South St. Paul Municipal Airport known as Richard E. Fleming Field or Fleming Field, is a city-owned public-use airport located two miles south of the central business district of South St. Paul, a city in Dakota County, United States, it is named for Richard E. Fleming, a United States Marine Corps Naval Aviator during World War II, posthumously awarded a Medal of Honor, it is the only reliever airport for Minneapolis–St. Paul International Airport, not operated by the Metropolitan Airports Commission. Although most U. S. airports use the same three-letter location identifier for the FAA and IATA, South St. Paul Municipal Airport is assigned SGS by the FAA but has no designation from the IATA. South St. Paul Municipal-Richard E. Fleming Field covers an area of 270 acres and contains one asphalt paved runway designated 16/34 which measures 4,002 x 100 ft. For the 12-month period ending May 31, 2016, the airport had 51,000 general aviation aircraft operations, an average of 140 per day. In January 2017, there were 401 aircraft based at this airport: 375 single-engine, 20 multi-engine and 6 helicopter.
South Saint Paul Fleming Field, official web site "Minnesota Airport Directory: South St. Paul Municipal Airport". Archived from the original on 2006-09-24. Resources for this airport: FAA airport information for SGS AirNav airport information for KSGS FlightAware airport information and live flight tracker NOAA/NWS weather observations: current, past three days SkyVector aeronautical chart, Terminal Procedures
The School Girl is an Edwardian musical comedy, in two acts, composed by Leslie Stuart with a book by Henry Hamilton and Paul M. Potter, lyrics by Charles H. Taylor and others, it concerns a French school girl from a convent. Through mistaken identity, she learns secrets that help her at the Paris stock exchange and ends up at a students' ball in the Latin Quarter. All ends happily; the musical was first produced in 1903 by George Edwardes and Charles Frohman at the Prince of Wales Theatre in London and ran for 333 performances there. It starred Marie Studholme and Billie Burke. George Grossmith, Jr. succeeded G. P. Huntley as Ormsby St. Ledger; the show played on Broadway in 1904, with May and Grossmith, on the national and international touring circuits. The most famous song from this show was "My Little Canoe". Lillian Leigh – Edna May Mother Superior – Violet Cameron Marianne – Marianne Caldwell Norma Rochester, Mamie Reckfeller, Violette, Fifine – Norma Whalley, Billie Burke, Pauline Chase, Maude Percival, Ethel Negretti, Mamie Stuart Saaefrada – Clarita Vidal Kate Medhurst – Mildred Baker Jessie Campbell, Evelyn Somers, Mabel Kingston – Mary Fraser, Evelyn Bond, Alice Coleman Miss Yost – Lulu Valli Mrs. Marchmont – Barbara Huntley Cicely Marchmont – Marie Studholme Sir Ormesby St. Leger – G. P. Huntley General Marchmont – George Graves Peter Overend – J. A.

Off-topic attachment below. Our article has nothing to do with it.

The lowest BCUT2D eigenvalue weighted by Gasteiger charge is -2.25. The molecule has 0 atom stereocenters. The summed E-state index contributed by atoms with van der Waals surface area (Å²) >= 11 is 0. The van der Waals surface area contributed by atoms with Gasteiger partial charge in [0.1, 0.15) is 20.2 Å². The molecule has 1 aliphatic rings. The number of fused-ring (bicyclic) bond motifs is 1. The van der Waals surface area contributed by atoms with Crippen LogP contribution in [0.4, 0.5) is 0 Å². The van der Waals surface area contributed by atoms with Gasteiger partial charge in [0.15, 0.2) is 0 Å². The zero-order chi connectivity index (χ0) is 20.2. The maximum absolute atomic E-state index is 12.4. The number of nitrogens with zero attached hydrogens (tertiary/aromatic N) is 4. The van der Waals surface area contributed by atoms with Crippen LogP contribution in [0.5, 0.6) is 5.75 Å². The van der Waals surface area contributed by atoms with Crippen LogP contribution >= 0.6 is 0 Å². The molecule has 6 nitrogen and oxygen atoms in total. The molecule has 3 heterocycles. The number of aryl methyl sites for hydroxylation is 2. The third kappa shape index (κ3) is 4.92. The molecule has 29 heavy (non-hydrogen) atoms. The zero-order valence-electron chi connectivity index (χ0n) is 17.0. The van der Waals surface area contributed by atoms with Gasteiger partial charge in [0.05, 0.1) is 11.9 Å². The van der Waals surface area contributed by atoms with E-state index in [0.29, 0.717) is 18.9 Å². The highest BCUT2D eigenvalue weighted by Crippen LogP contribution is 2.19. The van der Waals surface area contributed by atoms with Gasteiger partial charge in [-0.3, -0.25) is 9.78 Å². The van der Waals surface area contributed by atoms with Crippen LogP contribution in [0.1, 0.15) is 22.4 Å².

Warden Corner – Gilbert Porteus Jacques De Crevert – Frank Walsh Tubby Bedford – James Blakeley George Sylvester, Adolphe Delapois, Jack Merrion, Edgar Verney – Charles Hampden, Murri Moncrieff, Talleur Andrews, J. Edward Fraser Act I - Scene 1 - The Convent Lawn No. 1 - Chorus - "Gaily rings the bell for recreation, occupation we willingly pursue..." No. 2 - Cicely and Chorus - "I'm going to be a Honeymoon Girl, leave my spinster days behind..." No. 3 - Mother Superior and Chorus - "When I was a girl like you, little girls, little girls..." No. 4 - Lilian - "We've formed a small battalion on a military plan, for none defeats a man as lovely woman can..."Act I - Scene 2 - The Open Stock Exchange No. 5 - Chorus - "We're going to be busy today, for the market is changing and chopping today..." No. 6 - Entrance of American Girls - "We say to you, good day to you, flotationers - Chickoo! chickoo! chickoo!..." No. 7 - Sir Ormesby - "There's a girl they call Belinda whom I met one day..." No. 8 - Tubby - "She had read Marie Corelli, emphatically swore that she'd never wed a man..."
No. 9 - - "The world has maidens sweet and pretty where'er we go. No. 10 - Lilian - "If you'd like to know what waiting is you may coquette with me..." No. 11 - Finale Act I - "We're going to be at least a nine days wonder, the rise is in'Jumping Jacks' today..."Act II - Edgar Verney's Studio No. 12 - Chorus - "Étudiant des Beaux Arts, what though posterity may give unto your honour'd name..." No. 13 - Mamie Reckfeller - "Mamie, if you've nothing else to do, ma Mamie girl, I'm goin' to give an invitation..." No. 14 - Lilian - "Clytie is so unsophisticated. No. 15 - Lilian and Verney - "Can't you see that I'm in love,and only wait till I can prove that I've been true?..." No. 16 - "There's nothing like a wife, they say, for driving worries and cares away..." No. 16a - Tarantella and Cake Walk No. 17 - Tubby - "I've been in love since seventeen, of course that's nothing new..." No. 18 - Lilian - "Our good Monsieur le Maire at a town that I come from in France was choosing out La Rosière..." Stuart, Leslie.
The School Girl: A Musical Play. London: Francis, Day & Hunter. Hamilton, Henry; the School Girl: A Musical Play. United States: Kessinger Publishing. ISBN 978-1-104-32744-6. Midi files and London cast list Information about the composer Information about the Broadway production Photograph of the star, Edna May